Looking Back

Room interior at Canterbury Shaker Village, photographed in 2017 by Carol M. Highsmith.

The United Society of Believers in Christ’s Second Appearing, known as the Shakers, is a Christian sect that thrived for more than 100 years as a creative expression of communal living within a religious environment. Twenty-four Shaker settlements were established between 1787 and 1898 in 10 states, but today only one active community exists, the Sabbathday Lake Shaker Village in New Gloucester, Maine.

Looking Back with Aurore Eaton sig

Some of the former Shaker communities now operate as nonprofit museums, including Canterbury Shaker Village and Enfield Shaker Museum in New Hampshire. To celebrate the legacy of the Shakers, and the 50th anniversary of the incorporation of Canterbury Shaker Village as a museum, the Currier Museum of Art in Manchester is currently showing a special exhibition, “Shakers and the Modern World,” which is on view until Feb. 16, 2020. This column begins a series that will examine the history of the Shakers, with a focus on the New Hampshire stories.

How do we know the Shakers? The presence of the Shakers in American memory and popular culture is palpable in part because of the enduring popularity of Shaker-inspired designs in handmade wooden furniture and in Shaker bentwood boxes and other handicrafts. For some, these objects, both elegant and practical, evokes a nostalgia for a simpler, more dignified, and more cooperative way of life that values hard work and skilled craftsmanship.

Another legacy of the Shakers is a modest musical composition that has become one of the most recognized and lasting of American folk songs, “Simple Gifts.” Perhaps nothing embodies the spirit of the Shakers in our imagination more than this tune. It is generally agreed that “Simple Gifts” was composed in 1848 by Elder Joseph Brackett, Jr. (1797–1882), a leader in the Shaker community in Alfred, Maine.

“Simple Gifts” was meant to be sung and danced to a lively tempo by Believers during a worship service. It had only one verse, with the last three lines serving as dance instructions:

‘Tis the gift to be simple, ’tis the gift to be free,

‘Tis the gift to come down where we ought to be,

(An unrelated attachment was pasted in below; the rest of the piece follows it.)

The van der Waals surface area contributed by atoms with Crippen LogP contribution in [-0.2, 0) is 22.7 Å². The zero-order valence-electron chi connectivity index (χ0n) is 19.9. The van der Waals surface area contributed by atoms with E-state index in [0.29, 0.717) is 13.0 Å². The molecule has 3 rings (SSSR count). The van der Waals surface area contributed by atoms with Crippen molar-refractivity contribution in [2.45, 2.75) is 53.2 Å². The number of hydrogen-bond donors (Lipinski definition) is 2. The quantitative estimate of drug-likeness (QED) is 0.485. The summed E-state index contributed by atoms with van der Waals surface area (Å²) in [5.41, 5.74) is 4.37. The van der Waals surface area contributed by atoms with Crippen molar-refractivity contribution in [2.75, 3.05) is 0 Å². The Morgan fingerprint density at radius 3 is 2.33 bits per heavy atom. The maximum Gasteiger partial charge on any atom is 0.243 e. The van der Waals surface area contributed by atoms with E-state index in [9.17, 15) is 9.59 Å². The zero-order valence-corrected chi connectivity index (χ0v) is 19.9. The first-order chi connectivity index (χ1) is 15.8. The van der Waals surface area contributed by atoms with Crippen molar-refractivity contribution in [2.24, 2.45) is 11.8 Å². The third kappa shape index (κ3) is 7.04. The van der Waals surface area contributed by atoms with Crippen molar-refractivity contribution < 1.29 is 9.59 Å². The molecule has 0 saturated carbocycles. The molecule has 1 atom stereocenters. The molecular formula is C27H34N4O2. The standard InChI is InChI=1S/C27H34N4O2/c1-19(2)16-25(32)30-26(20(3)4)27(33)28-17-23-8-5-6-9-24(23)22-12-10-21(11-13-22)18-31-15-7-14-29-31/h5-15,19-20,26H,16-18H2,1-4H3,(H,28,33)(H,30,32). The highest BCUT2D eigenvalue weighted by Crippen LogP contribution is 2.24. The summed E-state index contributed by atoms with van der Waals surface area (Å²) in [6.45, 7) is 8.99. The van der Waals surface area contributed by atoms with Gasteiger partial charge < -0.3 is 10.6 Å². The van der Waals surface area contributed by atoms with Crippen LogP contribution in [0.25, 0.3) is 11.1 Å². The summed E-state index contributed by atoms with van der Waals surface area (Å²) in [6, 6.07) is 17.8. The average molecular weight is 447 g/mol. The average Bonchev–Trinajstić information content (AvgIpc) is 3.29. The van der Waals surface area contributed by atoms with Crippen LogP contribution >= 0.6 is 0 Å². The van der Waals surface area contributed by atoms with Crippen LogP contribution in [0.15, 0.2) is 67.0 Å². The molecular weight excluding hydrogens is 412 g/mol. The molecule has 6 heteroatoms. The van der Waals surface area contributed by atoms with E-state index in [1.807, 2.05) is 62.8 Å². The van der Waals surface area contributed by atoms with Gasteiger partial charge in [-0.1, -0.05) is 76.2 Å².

And when we find ourselves in the place just right,

‘Twill be in the valley of love and delight.

When true simplicity is gained,

To bow and to bend we shan’t be ashamed,

To turn, turn will be our delight,

Till by turning, turning we come ’round right.

This song and other music composed for Shaker prayer services were circulated among the communities. “Simple Gifts” was unknown by the general public until 1944 when composer Aaron Copland incorporated its melody in his ballet score “Appalachian Spring.” The tune can be heard in the last scene of this story-telling ballet set in the 19th century. It featured the famed dancer and choreographer Martha Graham as the lead female dancer. Graham was inspired by Shaker dances in her choreography. A portion of a video of his ballet is being shown in the Currier Museum exhibition.

Copland brought further attention to “Simple Gifts” by including it in a collection of music for voice and piano titled “Old American Songs.” The song has been recorded by many performers, including Judy Collins, Jewell, and Alison Krauss, and instrumental versions have been used as background music for television programs, commercials and movies. The tune has even been scored for marching bands.

Today “Simple Gifts,” in a variety of forms, is included in the hymnals of many Christian denominations. One popular adaption was written in 1963 by the English folk musician Sydney Carter titled “Lord of the Dance” that dramatically tells the story of Jesus’ life. In 1996 a musical titled “Lord of the Dance” premiered in Dublin, Ireland, starring Irish-American dancer Michael Flatley of “River Dance” fame. Although the show was named after Carter’s song, and it used the “Simple Gifts” melody as its central musical theme, the show’s story was based primarily on Irish folk tales.

“Simple Gifts” was played in different arrangements at the inaugurations of Presidents Ronald Reagan (1985), Bill Clinton (1993), and Barack Obama (2009). In 2017 the original 1848 Shaker version, sung by a women’s choir, was included on the soundtrack of the season finale of the television series “The Handmaid’s Tale.”

Next week: Mother Ann and the origins of New Hampshire’s Shakers.

Aurore Eaton is a historian and writer in Manchester, contact her at auroreeaton@aol.com or at www.facebook.com/AuroreEatonWriter